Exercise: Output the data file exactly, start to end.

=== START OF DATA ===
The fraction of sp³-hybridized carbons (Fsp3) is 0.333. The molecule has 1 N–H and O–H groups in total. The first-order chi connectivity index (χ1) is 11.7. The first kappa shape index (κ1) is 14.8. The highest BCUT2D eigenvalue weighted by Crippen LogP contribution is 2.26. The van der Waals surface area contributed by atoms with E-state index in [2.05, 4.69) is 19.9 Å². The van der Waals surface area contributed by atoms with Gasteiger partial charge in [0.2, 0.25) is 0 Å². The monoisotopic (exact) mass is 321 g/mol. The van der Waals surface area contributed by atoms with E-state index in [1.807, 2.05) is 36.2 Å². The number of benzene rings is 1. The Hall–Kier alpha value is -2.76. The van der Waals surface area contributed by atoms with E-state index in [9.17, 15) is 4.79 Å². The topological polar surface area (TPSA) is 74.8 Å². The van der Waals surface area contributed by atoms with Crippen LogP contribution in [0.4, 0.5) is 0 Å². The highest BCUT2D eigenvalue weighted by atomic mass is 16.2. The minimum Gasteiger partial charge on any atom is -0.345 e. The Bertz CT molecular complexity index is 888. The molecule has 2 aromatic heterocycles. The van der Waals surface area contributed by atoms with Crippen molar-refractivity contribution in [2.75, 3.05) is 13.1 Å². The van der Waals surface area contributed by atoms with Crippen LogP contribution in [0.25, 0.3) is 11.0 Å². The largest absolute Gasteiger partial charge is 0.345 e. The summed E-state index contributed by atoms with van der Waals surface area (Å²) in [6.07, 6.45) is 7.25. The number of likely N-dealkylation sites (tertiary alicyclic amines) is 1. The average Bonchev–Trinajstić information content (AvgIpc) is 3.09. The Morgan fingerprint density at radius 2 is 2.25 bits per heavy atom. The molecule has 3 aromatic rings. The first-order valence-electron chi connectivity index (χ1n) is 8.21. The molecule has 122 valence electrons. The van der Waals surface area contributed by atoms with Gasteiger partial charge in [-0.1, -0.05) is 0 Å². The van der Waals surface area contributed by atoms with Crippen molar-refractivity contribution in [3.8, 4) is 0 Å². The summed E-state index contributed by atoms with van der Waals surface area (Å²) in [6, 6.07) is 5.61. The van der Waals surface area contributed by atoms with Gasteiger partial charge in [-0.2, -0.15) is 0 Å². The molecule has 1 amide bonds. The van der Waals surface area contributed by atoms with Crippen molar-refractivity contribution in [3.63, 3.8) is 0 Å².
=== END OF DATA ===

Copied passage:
The fraction of sp³-hybridized carbons (Fsp3) is 0.333. The molecule has 1 N–H and O–H groups in total. The first-order chi connectivity index (χ1) is 11.7. The first kappa shape index (κ1) is 14.8. The highest BCUT2D eigenvalue weighted by Crippen LogP contribution is 2.26. The van der Waals surface area contributed by atoms with E-state index in [2.05, 4.69) is 19.9 Å². The van der Waals surface area contributed by atoms with Gasteiger partial charge in [0.2, 0.25) is 0 Å². The monoisotopic (exact) mass is 321 g/mol. The van der Waals surface area contributed by atoms with E-state index in [1.807, 2.05) is 36.2 Å². The number of benzene rings is 1. The Hall–Kier alpha value is -2.76. The van der Waals surface area contributed by atoms with E-state index in [9.17, 15) is 4.79 Å². The topological polar surface area (TPSA) is 74.8 Å². The van der Waals surface area contributed by atoms with Crippen LogP contribution in [0.4, 0.5) is 0 Å². The highest BCUT2D eigenvalue weighted by atomic mass is 16.2. The minimum Gasteiger partial charge on any atom is -0.345 e. The Bertz CT molecular complexity index is 888. The molecule has 2 aromatic heterocycles. The van der Waals surface area contributed by atoms with Crippen molar-refractivity contribution in [2.75, 3.05) is 13.1 Å². The van der Waals surface area contributed by atoms with Crippen LogP contribution in [0.25, 0.3) is 11.0 Å². The largest absolute Gasteiger partial charge is 0.345 e. The summed E-state index contributed by atoms with van der Waals surface area (Å²) in [6.07, 6.45) is 7.25. The number of likely N-dealkylation sites (tertiary alicyclic amines) is 1. The average Bonchev–Trinajstić information content (AvgIpc) is 3.09. The Morgan fingerprint density at radius 2 is 2.25 bits per heavy atom. The molecule has 3 aromatic rings. The first-order valence-electron chi connectivity index (χ1n) is 8.21. The molecule has 122 valence electrons. The van der Waals surface area contributed by atoms with Gasteiger partial charge in [-0.1, -0.05) is 0 Å². The van der Waals surface area contributed by atoms with Crippen molar-refractivity contribution in [3.8, 4) is 0 Å². The summed E-state index contributed by atoms with van der Waals surface area (Å²) in [6, 6.07) is 5.61. The van der Waals surface area contributed by atoms with Gasteiger partial charge in [-0.2, -0.15) is 0 Å². The molecule has 1 amide bonds. The van der Waals surface area contributed by atoms with Crippen molar-refractivity contribution in [3.63, 3.8) is 0 Å².